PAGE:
Will we really want to dine outside during the winter months, which city officials are betting on?
Outdoor dining was popular this summer, with the seated area protected by partial tents to ward off the wind, hot sun and now the occasional rains. With twinkling lights, these restaurants became popular, and attracted residents, because we liked eating out -- outdoors. It was a help in avoiding covid. It was also, I suspect, frequented by those who had one or two hots left to go.
While the restaurants are doing reasonably well, retail store owners complain that their businesses are losing money. And that means city revenues will slump.
City Manager Ed Shikada and the council approved of the closed-to-traffic-outdoor-eating plan, but my guess is that it was because the city was making money from the restaurant sales. So why change a revenue enhancing concept?
Pumped up with three COVD-19 vaccines, including the third D-variant one, I am now comfortably eating indoors. The ambience differs from restaurant to restaurant; outside each dining area looked the same --the plastic overhead, a few bushes curbside that hid the view of the street. And now that it's colder and a bit drizzlier, I prefer a warmer place.
I noticed Sunday night that fewer people were sitting outdoors while inside tables were relatively full. I hope the city manager' and council's "betting" decision about closing Cal Ave to traffic this winter will not hurt the restaurants but I fear it will.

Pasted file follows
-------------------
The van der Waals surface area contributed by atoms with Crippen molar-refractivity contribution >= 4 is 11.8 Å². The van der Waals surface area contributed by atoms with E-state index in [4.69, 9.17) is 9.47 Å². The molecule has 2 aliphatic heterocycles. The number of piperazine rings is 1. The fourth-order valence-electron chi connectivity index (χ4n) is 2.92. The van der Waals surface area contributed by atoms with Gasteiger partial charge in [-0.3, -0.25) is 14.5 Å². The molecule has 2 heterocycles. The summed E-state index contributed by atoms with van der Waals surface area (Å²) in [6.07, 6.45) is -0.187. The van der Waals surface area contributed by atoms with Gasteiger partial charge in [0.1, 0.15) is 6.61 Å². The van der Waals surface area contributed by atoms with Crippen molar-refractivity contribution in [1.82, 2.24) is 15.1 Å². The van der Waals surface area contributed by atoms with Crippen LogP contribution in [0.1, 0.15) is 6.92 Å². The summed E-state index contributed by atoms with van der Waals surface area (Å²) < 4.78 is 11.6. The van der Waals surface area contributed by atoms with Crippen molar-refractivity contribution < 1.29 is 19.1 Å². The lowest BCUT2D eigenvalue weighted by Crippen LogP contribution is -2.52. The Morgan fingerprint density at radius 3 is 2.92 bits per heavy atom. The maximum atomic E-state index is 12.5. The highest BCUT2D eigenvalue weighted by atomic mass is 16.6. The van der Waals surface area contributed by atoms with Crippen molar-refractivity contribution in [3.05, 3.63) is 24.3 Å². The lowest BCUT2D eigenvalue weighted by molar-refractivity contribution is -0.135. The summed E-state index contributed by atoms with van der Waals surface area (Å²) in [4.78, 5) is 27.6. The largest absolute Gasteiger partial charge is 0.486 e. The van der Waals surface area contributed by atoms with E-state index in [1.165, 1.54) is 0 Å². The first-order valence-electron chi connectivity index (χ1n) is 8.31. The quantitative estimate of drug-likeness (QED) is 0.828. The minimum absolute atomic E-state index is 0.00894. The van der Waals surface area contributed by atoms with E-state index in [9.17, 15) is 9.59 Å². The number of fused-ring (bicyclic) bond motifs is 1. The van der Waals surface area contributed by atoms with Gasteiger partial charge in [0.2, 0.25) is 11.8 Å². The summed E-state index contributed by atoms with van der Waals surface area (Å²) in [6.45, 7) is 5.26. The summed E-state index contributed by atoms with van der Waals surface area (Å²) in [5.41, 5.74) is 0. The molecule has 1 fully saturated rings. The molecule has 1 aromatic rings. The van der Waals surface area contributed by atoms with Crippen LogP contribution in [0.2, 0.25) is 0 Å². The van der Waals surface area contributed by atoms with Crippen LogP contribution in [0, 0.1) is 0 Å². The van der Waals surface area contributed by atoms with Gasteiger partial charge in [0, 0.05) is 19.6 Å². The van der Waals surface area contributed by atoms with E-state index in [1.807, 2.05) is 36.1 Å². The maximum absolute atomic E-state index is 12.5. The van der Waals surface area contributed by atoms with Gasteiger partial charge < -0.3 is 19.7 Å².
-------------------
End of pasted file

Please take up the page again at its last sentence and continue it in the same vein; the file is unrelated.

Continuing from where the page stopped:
My other concern is how will retail survive in both the downtown business and Cal Ave areas? Council was told tax revenues from there two business areas were better than last year, which is great.
A couple of years ago, downtown was a thriving place, morning, noon and night. People were strolling through the streets. Now downtown has a lot of closed businesses and big empty buildings, and, to me, is no longer what it was. Even Restoration Hardware, one of the retail stores I loved to wander through, is moving to Stanford. Fewer business employees work (and lunch) downtown.
What plans does the city have in mind to attract more businesses? What is Plan B? Do they have specific goals? How long will it take?
Are there ways to lure more people downtown? A companion free dinner at a restaurant? A 10 percent once-a-month business district discount if you get a free card from the city?
And why, in the time of a dwindling business district, are city officials still planning to impose a business tax, which means businesses will just hike up the price of goods that we will all pay?